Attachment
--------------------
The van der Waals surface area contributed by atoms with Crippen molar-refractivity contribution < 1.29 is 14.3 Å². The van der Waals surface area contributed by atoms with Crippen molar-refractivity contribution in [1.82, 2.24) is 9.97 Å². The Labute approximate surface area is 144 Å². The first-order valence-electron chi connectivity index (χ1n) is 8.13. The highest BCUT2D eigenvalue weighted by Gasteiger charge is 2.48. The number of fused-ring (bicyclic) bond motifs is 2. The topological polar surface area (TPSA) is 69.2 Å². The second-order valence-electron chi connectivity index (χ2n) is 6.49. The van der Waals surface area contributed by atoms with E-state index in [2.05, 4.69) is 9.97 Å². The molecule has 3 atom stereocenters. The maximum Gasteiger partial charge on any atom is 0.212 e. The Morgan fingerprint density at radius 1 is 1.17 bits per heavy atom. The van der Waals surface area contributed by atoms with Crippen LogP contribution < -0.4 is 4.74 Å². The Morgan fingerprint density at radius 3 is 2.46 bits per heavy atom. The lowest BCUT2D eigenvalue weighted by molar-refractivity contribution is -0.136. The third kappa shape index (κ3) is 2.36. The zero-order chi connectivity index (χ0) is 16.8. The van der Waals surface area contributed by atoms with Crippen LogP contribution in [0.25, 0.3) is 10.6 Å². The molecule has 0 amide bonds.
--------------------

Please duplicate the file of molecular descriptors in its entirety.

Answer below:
The van der Waals surface area contributed by atoms with Crippen molar-refractivity contribution < 1.29 is 14.3 Å². The van der Waals surface area contributed by atoms with Crippen molar-refractivity contribution in [1.82, 2.24) is 9.97 Å². The Labute approximate surface area is 144 Å². The first-order valence-electron chi connectivity index (χ1n) is 8.13. The highest BCUT2D eigenvalue weighted by Gasteiger charge is 2.48. The number of fused-ring (bicyclic) bond motifs is 2. The topological polar surface area (TPSA) is 69.2 Å². The second-order valence-electron chi connectivity index (χ2n) is 6.49. The van der Waals surface area contributed by atoms with E-state index in [2.05, 4.69) is 9.97 Å². The molecule has 3 atom stereocenters. The maximum Gasteiger partial charge on any atom is 0.212 e. The Morgan fingerprint density at radius 1 is 1.17 bits per heavy atom. The van der Waals surface area contributed by atoms with Crippen LogP contribution < -0.4 is 4.74 Å². The Morgan fingerprint density at radius 3 is 2.46 bits per heavy atom. The lowest BCUT2D eigenvalue weighted by molar-refractivity contribution is -0.136. The third kappa shape index (κ3) is 2.36. The zero-order chi connectivity index (χ0) is 16.8. The van der Waals surface area contributed by atoms with Crippen LogP contribution in [0.25, 0.3) is 10.6 Å². The molecule has 0 amide bonds.